Sen. Mike Hilgers of Lincoln on Wednesday urged the Legislature's Revenue Committee to consider his proposal to couple income and property tax reduction to the state's economic growth as committee members begin to fashion a tax reform plan.
His bill (LB615) is designed to address the state's "rural property tax crisis" while recognizing that the state's current income tax "impedes growth," Hilgers said.
The proposal would require a minimum balance of $500 million in the state's cash reserve fund and trigger personal and corporate income tax rate reductions only when expected state revenue growth is at least 3.5 percent.
That decrease in income tax revenue would be matched by an increase in the state's property tax credit relief fund.
The bill was supported by the Nebraska Chamber of Commerce and other business organizations.
Nicole Fox, speaking in support of the bill for the Platte Institute, suggested that triggers in the proposal should be based on revenue receipts, not on revenue estimates.
LB615 would gradually reduce the top rates of both the individual and corporate income tax, eventually settling at 5.99 percent for both.
The current maximum corporate rate is 7.81 percent, while the maximum individual tax rate is 6.84 percent.
Renee Fry, executive director of Open Sky Policy Institute, opposed the bill, warning that it would result in "significant cuts to our schools and other vital services."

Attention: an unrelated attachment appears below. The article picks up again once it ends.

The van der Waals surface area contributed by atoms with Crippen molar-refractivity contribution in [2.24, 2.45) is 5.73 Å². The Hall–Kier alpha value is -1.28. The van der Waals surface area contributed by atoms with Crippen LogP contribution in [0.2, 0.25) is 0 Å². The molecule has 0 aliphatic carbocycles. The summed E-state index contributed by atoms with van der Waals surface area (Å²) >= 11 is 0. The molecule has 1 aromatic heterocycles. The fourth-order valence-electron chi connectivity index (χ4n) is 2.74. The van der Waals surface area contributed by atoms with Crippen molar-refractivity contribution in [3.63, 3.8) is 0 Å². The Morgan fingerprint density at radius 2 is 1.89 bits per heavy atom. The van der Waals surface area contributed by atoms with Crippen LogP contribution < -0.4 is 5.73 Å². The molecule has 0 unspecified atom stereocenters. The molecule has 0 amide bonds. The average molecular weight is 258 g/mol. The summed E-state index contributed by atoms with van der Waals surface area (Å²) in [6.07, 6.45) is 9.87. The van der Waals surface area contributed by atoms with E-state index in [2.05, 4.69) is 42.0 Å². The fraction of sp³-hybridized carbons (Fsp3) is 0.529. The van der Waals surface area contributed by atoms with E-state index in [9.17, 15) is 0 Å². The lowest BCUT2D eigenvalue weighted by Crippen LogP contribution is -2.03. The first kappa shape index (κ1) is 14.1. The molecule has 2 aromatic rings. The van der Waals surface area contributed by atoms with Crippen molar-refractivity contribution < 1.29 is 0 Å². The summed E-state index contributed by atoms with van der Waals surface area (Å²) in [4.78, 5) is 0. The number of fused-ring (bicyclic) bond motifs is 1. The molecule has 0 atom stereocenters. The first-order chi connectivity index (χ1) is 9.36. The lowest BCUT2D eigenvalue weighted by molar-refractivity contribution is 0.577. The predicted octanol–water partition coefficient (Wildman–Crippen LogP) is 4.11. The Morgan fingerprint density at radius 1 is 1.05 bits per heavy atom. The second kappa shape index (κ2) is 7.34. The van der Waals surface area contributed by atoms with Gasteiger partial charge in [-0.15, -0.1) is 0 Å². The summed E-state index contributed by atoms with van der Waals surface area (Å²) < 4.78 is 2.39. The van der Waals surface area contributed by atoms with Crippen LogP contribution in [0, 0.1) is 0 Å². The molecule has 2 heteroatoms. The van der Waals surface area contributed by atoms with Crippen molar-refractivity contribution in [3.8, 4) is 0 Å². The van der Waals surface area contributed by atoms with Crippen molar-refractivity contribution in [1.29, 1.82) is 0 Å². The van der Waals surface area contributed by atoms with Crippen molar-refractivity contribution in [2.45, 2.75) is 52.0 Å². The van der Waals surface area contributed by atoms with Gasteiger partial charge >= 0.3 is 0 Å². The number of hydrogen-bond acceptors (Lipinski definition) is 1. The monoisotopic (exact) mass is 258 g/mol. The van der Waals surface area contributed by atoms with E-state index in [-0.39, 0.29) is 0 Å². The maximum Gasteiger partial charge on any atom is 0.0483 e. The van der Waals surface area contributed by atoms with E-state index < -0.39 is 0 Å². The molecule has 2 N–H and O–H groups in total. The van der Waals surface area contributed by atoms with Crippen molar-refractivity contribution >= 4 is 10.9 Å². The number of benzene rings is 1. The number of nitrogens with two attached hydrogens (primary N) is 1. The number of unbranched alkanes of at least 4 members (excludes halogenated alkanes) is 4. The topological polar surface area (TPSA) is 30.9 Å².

The proposal provides "large tax cuts to wealthy Nebraskans, does little for the middle class or small businesses and does not provide meaningful property tax relief," she stated in an accompanying analysis.
"The bill also would deplete the state of revenue needed for schools, public safety and other key services at a time when state revenues are lagging amid what could be the beginning of a long run of budget shortfalls," Fry warned.
Hilgers urged the committee to consider elements of his proposal when it begins to shape a tax reform package.
Major tax reform proposals already have been presented by Sens. Tom Briese of Albion, Curt Friesen of Henderson and Mike Groene of North Platte, all of whom are members of the committee.
"There's a lot to like in those other proposals," Hilgers said.
The state's current property tax credit fund "does not provide meaningful property tax relief," said Sen. Lou Ann Linehan of Elkhorn, committee chairwoman.
"The opportunity is here to make something happen," Friesen told Hilgers as he completed his testimony.